Some examples of other fish that are very similar include Angel sharks and Wobbegongs. While they are both flat, they are not rays. Then there is sawfish (which are rays) and saw sharks (which are sharks).
Basically, if the gill slits are on the bottom, it’s a ray. If they’re on the side, it’s a shark.
While Stingrays are not actually sharks, they are cartilaginous fish which makes them related to sharks in that their skeletons are made out of cartilage and not bone.
Are Stingrays Deadly
First, lets set the record straight! Stingrays are not aggressive by nature. They attack out of defense! Whether it be from trying to escape the deadly jaws of a shark looking for a quick meal, or an unsuspecting beachgoer stepping on them by accident.
If you’re familiar with Steve Irwin’s death, then you know that while uncommon, Stingrays can be deadly. However, most stings caused by Stingrays, while painful, can be treated without even going to the doctor. With that being said, if ever in doubt, you should seek medical attention from a professional immediately.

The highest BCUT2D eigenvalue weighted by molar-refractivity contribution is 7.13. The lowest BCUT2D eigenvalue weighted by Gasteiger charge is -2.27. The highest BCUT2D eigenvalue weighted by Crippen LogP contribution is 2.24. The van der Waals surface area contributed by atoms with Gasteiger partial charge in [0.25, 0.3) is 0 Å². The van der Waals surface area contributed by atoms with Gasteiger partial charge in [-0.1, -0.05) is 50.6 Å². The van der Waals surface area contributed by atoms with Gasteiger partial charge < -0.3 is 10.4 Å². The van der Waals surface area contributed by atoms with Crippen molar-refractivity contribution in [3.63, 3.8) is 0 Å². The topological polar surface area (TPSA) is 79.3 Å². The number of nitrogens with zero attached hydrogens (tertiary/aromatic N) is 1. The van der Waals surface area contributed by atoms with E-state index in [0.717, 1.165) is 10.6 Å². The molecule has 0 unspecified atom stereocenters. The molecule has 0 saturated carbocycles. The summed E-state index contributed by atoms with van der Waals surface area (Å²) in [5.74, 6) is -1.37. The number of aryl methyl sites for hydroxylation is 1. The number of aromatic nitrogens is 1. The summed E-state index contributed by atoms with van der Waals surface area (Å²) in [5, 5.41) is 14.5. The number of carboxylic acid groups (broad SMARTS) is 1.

Unlike a Jelly Fish sting, the Stingrays barb(stinger) does not sting on contact. The barb has to penetrate the skin in order for their poison to be released.
I myself have never been stung by a Stingray, but I know several people who have and they compare the pain to that of a Catfish sting.
How to Avoid Being Stung By a Stingray
Before we talk about “how to treat a Stingray sting”, let’s talk about how to prevent a Stingray sting.
Most stings from Stingrays occur when beachgoers and surfers are walking out into the ocean. That’s because Stingrays love to bed underneath the sand in shallow waters.
To help prevent an accidental sting, always make sure to do the “Stingray Shuffle” as you’re wading through the water. The shuffle is nothing more than gently sliding your feet on the ocean floor in order to alert an unsuspecting Stingray who might be nearby that you are coming. In most cases, a ray will simply move on.